By David Goodman
Farmers’ markets, veggie packing containers, neighborhood meals, natural items and reasonable exchange items – how have those as soon as novel, "alternative" meals, and the folk and networks aiding them, develop into more and more ordinary gains of daily intake? Are the visions of "alternative worlds" outfitted on ethics of sustainability, social justice, animal welfare and the cultured values of neighborhood nutrition cultures and conventional crafts nonetheless credible now that those meals crowd grocery store cabinets and different "mainstream" buying shops?
This well timed ebook offers a severe overview of the expansion of different nutrition networks and their fight to guard their moral and aesthetic values opposed to the standardizing pressures of the company mainstream with its "placeless and anonymous" worldwide offer networks. It explores how those substitute events are "making a distinction" and their attainable position as fears of worldwide weather swap and foodstuff lack of confidence accentuate. It assesses different reviews of those networks in 3 significant arenas of foodstuff activism and politics: Britain and Western Europe, the USA, and the worldwide reasonable exchange financial system. This comparative viewpoint runs through the e-book to completely discover the innovative erosion of the interface among substitute and mainstream foodstuff provisioning. because the period of "cheap foodstuff" attracts to an in depth, research of the constraints of market-based social swap and the way forward for substitute nutrition economies and localist foodstuff politics position this e-book on the state-of-the-art of the sphere.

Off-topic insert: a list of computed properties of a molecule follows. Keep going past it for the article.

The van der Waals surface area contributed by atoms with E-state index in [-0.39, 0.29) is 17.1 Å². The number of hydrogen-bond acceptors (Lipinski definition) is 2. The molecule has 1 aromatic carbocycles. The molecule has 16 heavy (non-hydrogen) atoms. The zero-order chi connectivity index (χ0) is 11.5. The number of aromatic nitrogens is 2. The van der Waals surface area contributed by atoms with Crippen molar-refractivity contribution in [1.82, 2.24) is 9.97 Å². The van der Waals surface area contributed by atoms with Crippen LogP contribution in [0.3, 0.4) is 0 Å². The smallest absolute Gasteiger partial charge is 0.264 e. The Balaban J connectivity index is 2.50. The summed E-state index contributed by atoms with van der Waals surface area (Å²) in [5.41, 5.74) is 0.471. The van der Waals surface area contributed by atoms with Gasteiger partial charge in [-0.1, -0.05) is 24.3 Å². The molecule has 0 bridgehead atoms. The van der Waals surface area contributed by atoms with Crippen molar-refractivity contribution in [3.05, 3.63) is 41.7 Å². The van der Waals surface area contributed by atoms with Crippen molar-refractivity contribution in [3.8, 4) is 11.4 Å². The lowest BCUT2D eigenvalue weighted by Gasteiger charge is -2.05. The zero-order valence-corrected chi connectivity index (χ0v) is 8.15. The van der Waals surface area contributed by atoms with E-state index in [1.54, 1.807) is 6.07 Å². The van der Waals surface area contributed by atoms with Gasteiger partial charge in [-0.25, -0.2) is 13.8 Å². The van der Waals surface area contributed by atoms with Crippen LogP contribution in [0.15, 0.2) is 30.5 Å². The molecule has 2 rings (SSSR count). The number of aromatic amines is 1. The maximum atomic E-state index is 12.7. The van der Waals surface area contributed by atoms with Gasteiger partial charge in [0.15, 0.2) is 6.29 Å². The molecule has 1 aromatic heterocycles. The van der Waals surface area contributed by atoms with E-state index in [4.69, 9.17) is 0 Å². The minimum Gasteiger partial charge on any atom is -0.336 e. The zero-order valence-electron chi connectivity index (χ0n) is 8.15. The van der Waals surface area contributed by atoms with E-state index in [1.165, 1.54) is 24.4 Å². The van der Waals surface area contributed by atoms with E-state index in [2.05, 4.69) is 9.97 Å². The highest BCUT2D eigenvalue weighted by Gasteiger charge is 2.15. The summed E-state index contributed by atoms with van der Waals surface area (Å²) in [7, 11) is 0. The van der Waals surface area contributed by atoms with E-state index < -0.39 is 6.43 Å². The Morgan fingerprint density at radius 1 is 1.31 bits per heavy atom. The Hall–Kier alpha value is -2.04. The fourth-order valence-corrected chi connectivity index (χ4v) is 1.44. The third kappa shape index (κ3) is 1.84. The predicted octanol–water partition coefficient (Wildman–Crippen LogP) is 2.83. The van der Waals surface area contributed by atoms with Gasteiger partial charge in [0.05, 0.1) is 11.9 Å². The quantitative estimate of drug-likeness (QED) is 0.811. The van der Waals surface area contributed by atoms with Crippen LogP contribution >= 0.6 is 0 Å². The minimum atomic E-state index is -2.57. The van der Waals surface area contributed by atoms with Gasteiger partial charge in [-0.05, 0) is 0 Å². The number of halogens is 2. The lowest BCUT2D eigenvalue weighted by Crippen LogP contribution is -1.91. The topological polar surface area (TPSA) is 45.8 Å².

The booklet is carefully trained by means of modern social idea and interdisciplinary social medical scholarship, formulates an integrative social perform framework to appreciate substitute foodstuff production-consumption, and provides a special geographical achieve in its case studies.
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Extra info for Alternative Food Networks: Knowledge, Practice, and Politics
Even those professing the best of intentions can create particular visions of “the good life” that unconsciously exclude some people. These tensions between the democratic ideals of individual autonomy and sovereign notions of “the common good” constitute a central debate in modern political theory. Understanding this debate on the meaning of justice can help us clarify questions of local food and social justice as well. Since the time of Plato, philosophers have sought to discover the ideals that would lead to a perfect – just – society.
These emanate, in turn, from a larger theoretical dis agreement between Marxian and production-oriented perspectives and more cultural and consumption-centered views of society that are now prominent in the social sciences. This chapter explores the tensions between these contending frameworks by looking at recent attempts to bring consumption and consumers “back in” to agro-food studies. We review this work as a first step toward articulating a more integrated framework that can bridge the “fault-line” which now exists between the “production” and “cultural” sociology of food and its provi sioning (Whatmore 2002).
This will enable a more complex and inclusive discussion about what a just food system would look like, rather than pressing for certain “community values” as if all communities were defined by some identical monolithic set of values. A reflex ive and imperfect open politics would also make us more aware of inequalities beyond the local that affect the range of choices we have closer to home, such as food industry monopolies, United States Department of Agriculture agency capture, nutrition policy, agricultural subsidies, food dumping, and food deserts, as well as extraordinary inequalities in wages and access to health care.
Alternative Food Networks: Knowledge, Practice, and Politics by David Goodman